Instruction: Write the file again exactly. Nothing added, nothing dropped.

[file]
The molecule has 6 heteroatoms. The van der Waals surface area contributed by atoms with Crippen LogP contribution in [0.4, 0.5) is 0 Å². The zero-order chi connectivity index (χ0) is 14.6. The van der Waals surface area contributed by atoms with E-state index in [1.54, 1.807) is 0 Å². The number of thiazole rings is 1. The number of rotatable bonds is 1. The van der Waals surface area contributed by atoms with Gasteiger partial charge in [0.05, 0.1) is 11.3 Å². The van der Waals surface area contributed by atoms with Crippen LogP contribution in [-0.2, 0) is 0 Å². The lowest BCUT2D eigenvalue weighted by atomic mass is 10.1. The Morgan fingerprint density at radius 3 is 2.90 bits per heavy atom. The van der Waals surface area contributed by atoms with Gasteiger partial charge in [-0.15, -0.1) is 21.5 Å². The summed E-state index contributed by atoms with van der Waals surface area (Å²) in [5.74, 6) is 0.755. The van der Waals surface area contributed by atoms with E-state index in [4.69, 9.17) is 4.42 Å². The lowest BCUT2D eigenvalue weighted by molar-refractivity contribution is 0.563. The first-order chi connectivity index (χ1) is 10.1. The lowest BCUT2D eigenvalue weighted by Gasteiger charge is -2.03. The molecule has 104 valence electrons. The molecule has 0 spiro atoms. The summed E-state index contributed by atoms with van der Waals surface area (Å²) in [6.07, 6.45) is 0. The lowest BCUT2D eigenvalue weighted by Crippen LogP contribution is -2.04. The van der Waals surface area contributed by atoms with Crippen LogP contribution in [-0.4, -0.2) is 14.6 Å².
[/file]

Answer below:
The molecule has 6 heteroatoms. The van der Waals surface area contributed by atoms with Crippen LogP contribution in [0.4, 0.5) is 0 Å². The zero-order chi connectivity index (χ0) is 14.6. The van der Waals surface area contributed by atoms with E-state index in [1.54, 1.807) is 0 Å². The number of thiazole rings is 1. The number of rotatable bonds is 1. The van der Waals surface area contributed by atoms with Gasteiger partial charge in [0.05, 0.1) is 11.3 Å². The van der Waals surface area contributed by atoms with Crippen LogP contribution in [-0.2, 0) is 0 Å². The lowest BCUT2D eigenvalue weighted by atomic mass is 10.1. The Morgan fingerprint density at radius 3 is 2.90 bits per heavy atom. The van der Waals surface area contributed by atoms with Gasteiger partial charge in [-0.15, -0.1) is 21.5 Å². The summed E-state index contributed by atoms with van der Waals surface area (Å²) in [5.74, 6) is 0.755. The van der Waals surface area contributed by atoms with E-state index in [4.69, 9.17) is 4.42 Å². The lowest BCUT2D eigenvalue weighted by molar-refractivity contribution is 0.563. The first-order chi connectivity index (χ1) is 10.1. The lowest BCUT2D eigenvalue weighted by Gasteiger charge is -2.03. The molecule has 104 valence electrons. The molecule has 0 spiro atoms. The summed E-state index contributed by atoms with van der Waals surface area (Å²) in [6.07, 6.45) is 0. The lowest BCUT2D eigenvalue weighted by Crippen LogP contribution is -2.04. The van der Waals surface area contributed by atoms with Crippen LogP contribution in [-0.4, -0.2) is 14.6 Å².